PC gamers already accept having to buy a separate copy of the game for the PCs used by players 2 and 4. The last major PC game I can remember with "spawn installation" was the original Starcraft.

          • by 0123456 (636235)

            PC gamers already accept having to buy a separate copy of the game for the PCs used by players 2 and 4.

            I wasn't talking about that. Some of my Steam games are installed on three different PCs, but I did that by copying the files between computers, not downloading the whole thing again. I couldn't do that with encrypted binaries tied to a CPU, nor I could I reinstall them when I upgrade a CPU or replace an old PC with a new one.

      • by tepples (727027)

        as long as dev machines cost the same as normals, and with pc's scale they will

        Homework-and-Facebook PCs, with an Intel GMA comparable to the GPU of the Wii or original Xbox, have scale. Gaming PCs with NVIDIA or AMD graphics, not so much.

  • by Drakkenmensch (1255800) on Friday January 21, 2011 @09:01AM (#34951136)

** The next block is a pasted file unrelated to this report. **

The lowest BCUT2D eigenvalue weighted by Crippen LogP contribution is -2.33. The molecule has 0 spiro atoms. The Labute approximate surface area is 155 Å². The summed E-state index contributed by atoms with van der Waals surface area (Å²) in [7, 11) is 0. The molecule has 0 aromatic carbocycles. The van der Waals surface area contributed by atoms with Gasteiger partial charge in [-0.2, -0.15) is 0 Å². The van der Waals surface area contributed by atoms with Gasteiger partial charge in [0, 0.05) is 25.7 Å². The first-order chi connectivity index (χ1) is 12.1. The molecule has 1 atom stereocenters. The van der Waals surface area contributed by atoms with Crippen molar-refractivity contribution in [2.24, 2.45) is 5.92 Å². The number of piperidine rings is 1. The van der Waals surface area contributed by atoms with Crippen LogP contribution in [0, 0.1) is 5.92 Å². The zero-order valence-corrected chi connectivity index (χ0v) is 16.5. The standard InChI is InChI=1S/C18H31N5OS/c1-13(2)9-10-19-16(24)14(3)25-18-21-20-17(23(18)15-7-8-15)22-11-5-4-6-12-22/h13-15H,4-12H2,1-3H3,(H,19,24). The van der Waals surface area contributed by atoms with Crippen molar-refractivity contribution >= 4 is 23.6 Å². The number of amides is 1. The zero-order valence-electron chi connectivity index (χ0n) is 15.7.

It's a simple concept to grasp. DRM makes your legally bought games harder to play, more prone to fail and can potentially cripple your whole system. Pirated games have none of this. The industry needs to reverse this trend, and by reversing it I don't mean increasing it with harsher DRM schemes that only punish legitimate customers.
    • by gl4ss (559668)

      slowly choking doesn't really show the current status of pc gaming. it's at it's highest _ever_. sales of independent games are higher than ever too(though some 'indies' are really much more organized and much more corporate than corporate pc gaming firms in late '80s).

      • by 0123456 (636235)

        slowly choking doesn't really show the current status of pc gaming. it's at it's highest _ever_.